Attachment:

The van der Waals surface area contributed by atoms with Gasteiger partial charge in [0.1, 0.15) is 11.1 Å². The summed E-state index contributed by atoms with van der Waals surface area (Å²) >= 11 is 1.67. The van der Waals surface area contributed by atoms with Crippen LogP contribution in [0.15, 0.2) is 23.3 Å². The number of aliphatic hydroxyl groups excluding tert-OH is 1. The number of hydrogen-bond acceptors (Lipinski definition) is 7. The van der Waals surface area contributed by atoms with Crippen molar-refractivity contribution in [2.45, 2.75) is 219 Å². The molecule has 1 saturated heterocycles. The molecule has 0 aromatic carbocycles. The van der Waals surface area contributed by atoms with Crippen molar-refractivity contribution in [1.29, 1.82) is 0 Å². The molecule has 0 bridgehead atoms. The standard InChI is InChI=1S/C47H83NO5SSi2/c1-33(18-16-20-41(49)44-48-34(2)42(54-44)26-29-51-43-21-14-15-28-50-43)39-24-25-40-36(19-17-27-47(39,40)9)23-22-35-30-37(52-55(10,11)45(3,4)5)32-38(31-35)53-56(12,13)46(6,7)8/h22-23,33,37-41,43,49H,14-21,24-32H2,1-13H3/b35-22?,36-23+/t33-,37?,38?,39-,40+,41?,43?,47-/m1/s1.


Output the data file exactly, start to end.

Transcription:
The van der Waals surface area contributed by atoms with Gasteiger partial charge in [0.1, 0.15) is 11.1 Å². The summed E-state index contributed by atoms with van der Waals surface area (Å²) >= 11 is 1.67. The van der Waals surface area contributed by atoms with Crippen LogP contribution in [0.15, 0.2) is 23.3 Å². The number of aliphatic hydroxyl groups excluding tert-OH is 1. The number of hydrogen-bond acceptors (Lipinski definition) is 7. The van der Waals surface area contributed by atoms with Crippen molar-refractivity contribution in [2.45, 2.75) is 219 Å². The molecule has 1 saturated heterocycles. The molecule has 0 aromatic carbocycles. The van der Waals surface area contributed by atoms with Crippen molar-refractivity contribution in [1.29, 1.82) is 0 Å². The molecule has 0 bridgehead atoms. The standard InChI is InChI=1S/C47H83NO5SSi2/c1-33(18-16-20-41(49)44-48-34(2)42(54-44)26-29-51-43-21-14-15-28-50-43)39-24-25-40-36(19-17-27-47(39,40)9)23-22-35-30-37(52-55(10,11)45(3,4)5)32-38(31-35)53-56(12,13)46(6,7)8/h22-23,33,37-41,43,49H,14-21,24-32H2,1-13H3/b35-22?,36-23+/t33-,37?,38?,39-,40+,41?,43?,47-/m1/s1.